Not that it did me any good, at that moment, to walk back to the condo as I didn’t have a key, and my friends–as I would discover the next day–still had several bars to visit and however-many drinks to consume in the night that lay yet ahead of them.

So, there I was, at the condo. Drunk. Outside. Barely able to stand. So I did what any good drunk person does and found a place to try to sleep it off. I crawled under the outside half staircase leading to the condo’s front door and fell asleep. Or sort of asleep. I was in a state of partial slumber and partial awakeness, with occasional awareness of my situation. Here I was–a fully mature adult woman in her early 50s sleeping under a staircase that abutted a sidewalk on which people, on occasion, walked by. I wanted to care that I should be embarrassed, but such thoughts were too far from my mind at the time. I needed to sleep. To not be awake.

After, perhaps, a good hour or so of this under-the-stairs sleeping, I must have un-drunk-ed myself enough for a slightly cogent thought: I decided to knock on the door of the condo’s next-door neighbors and ask them if they would 1) let me sleep on their couch and 2) tell my friends I was at their place when they came home. I probably tried to explain I was intoxicated, though that was clearly obvious.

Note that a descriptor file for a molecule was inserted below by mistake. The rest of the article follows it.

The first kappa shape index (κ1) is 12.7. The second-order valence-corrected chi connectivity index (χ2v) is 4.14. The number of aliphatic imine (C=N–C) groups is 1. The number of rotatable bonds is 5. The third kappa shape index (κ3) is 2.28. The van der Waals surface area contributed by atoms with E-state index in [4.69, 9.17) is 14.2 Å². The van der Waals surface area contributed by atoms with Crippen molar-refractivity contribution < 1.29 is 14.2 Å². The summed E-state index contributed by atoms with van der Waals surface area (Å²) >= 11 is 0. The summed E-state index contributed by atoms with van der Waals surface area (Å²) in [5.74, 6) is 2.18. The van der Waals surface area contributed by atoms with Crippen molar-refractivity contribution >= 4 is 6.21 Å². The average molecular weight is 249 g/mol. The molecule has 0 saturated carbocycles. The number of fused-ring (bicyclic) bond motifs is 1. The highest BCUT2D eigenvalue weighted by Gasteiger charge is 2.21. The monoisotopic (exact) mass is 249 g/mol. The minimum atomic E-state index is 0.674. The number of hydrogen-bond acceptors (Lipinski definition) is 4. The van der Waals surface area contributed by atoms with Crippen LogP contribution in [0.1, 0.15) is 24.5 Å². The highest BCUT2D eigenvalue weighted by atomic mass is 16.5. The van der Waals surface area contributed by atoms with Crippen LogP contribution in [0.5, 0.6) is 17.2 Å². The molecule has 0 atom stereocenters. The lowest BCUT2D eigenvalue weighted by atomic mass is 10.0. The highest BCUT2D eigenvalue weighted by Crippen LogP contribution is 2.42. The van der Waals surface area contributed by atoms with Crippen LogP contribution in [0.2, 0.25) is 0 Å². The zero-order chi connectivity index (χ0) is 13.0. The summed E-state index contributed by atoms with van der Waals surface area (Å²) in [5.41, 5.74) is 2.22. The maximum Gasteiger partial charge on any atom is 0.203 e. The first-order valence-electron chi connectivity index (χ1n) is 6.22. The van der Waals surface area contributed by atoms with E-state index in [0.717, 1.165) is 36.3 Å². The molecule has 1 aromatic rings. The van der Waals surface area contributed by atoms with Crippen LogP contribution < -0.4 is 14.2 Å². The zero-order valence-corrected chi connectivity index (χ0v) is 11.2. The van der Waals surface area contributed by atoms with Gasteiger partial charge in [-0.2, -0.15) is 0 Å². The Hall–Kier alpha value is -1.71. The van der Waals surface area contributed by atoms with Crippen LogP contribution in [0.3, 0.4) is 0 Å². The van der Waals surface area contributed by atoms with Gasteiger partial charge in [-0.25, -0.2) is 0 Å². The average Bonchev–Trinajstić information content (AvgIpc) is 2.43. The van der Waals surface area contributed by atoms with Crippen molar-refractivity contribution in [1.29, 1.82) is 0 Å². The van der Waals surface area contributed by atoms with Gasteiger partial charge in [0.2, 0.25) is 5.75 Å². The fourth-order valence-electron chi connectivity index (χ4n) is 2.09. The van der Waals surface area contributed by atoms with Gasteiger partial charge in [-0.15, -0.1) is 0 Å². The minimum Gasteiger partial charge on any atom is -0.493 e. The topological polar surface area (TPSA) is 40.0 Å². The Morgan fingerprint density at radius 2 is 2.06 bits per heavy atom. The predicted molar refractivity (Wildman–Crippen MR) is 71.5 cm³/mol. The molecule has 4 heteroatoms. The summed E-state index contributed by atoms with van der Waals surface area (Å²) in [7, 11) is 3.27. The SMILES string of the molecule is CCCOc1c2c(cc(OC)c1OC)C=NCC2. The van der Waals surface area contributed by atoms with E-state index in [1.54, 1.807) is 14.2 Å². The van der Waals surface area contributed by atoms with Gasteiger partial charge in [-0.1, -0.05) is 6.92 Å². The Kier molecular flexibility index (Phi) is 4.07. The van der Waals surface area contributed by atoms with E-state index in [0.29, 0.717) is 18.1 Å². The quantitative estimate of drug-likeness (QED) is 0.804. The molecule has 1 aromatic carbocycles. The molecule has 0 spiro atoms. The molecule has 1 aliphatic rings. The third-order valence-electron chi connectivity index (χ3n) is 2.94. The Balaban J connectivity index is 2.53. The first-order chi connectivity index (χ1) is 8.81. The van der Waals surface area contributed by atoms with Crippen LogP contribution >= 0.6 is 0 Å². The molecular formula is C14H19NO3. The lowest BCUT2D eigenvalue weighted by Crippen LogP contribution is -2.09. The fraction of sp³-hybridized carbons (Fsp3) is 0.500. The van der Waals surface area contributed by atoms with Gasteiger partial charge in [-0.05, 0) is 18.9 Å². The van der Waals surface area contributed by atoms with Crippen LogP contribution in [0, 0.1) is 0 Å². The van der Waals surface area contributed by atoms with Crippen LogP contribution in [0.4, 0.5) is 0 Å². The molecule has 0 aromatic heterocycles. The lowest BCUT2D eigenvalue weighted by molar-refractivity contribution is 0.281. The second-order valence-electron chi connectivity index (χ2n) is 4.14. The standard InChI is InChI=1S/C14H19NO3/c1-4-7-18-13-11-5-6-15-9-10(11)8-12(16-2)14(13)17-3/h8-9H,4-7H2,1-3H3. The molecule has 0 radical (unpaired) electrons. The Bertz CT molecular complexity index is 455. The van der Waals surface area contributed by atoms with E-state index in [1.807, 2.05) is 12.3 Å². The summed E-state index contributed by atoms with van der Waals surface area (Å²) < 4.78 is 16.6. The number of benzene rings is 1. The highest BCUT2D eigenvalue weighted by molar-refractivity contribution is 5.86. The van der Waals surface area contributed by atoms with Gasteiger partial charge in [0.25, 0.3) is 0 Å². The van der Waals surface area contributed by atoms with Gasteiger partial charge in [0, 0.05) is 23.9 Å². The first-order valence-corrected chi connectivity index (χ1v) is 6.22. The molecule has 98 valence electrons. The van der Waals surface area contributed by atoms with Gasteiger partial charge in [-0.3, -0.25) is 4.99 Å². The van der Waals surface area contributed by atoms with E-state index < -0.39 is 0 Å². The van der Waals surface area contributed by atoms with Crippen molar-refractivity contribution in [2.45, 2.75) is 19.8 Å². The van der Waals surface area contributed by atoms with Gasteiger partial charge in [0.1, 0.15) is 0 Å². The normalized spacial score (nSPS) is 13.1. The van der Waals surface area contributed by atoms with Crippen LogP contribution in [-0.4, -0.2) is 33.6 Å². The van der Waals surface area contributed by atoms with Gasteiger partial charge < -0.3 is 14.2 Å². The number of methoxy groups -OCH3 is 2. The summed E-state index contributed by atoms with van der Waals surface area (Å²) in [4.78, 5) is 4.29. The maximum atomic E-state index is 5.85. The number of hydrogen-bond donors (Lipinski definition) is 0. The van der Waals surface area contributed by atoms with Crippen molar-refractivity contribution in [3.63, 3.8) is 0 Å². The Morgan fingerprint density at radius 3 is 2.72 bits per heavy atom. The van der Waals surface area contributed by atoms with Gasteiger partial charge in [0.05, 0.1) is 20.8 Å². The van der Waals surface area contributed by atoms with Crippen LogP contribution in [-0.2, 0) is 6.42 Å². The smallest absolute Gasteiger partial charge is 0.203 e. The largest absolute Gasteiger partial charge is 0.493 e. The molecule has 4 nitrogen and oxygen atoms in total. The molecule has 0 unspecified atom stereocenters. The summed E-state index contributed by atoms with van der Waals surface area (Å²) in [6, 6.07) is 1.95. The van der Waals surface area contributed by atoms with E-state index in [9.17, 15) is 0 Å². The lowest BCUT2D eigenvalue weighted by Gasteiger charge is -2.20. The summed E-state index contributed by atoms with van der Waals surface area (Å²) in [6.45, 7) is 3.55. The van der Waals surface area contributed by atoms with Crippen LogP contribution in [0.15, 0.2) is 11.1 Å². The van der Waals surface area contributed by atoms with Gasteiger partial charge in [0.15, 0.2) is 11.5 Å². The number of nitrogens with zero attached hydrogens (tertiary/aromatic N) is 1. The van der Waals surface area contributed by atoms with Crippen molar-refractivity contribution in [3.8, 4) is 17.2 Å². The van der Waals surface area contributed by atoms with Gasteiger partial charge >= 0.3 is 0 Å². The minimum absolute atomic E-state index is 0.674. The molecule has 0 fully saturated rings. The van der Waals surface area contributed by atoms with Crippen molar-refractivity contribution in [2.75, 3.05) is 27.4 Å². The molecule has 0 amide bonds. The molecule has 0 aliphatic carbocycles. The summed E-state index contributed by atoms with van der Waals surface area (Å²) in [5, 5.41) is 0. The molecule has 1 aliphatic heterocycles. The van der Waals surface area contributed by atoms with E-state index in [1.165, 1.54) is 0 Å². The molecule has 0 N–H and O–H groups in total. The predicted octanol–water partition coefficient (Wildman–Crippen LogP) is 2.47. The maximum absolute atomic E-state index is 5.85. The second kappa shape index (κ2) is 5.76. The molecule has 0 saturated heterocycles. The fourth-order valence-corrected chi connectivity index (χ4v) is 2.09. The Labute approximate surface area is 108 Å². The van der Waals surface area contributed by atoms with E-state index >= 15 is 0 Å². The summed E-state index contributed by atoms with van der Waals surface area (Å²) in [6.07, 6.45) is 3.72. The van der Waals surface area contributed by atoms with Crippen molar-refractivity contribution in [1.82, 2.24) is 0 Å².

They were, if I recall correctly, a couple a little younger than me. They had a kid or two (whom I met in the morning when I went to thank them … again). They were very kind and told me I could sleep on their couch, and, yes, they would tell my friends when they came home I was at their place. I apologized profusely, laid my head down and was woken a couple hours later by my rather-intoxicated-themselves friends.

The number of things that could have gone wrong.

A very, very intoxicated woman.


At night.

No phone.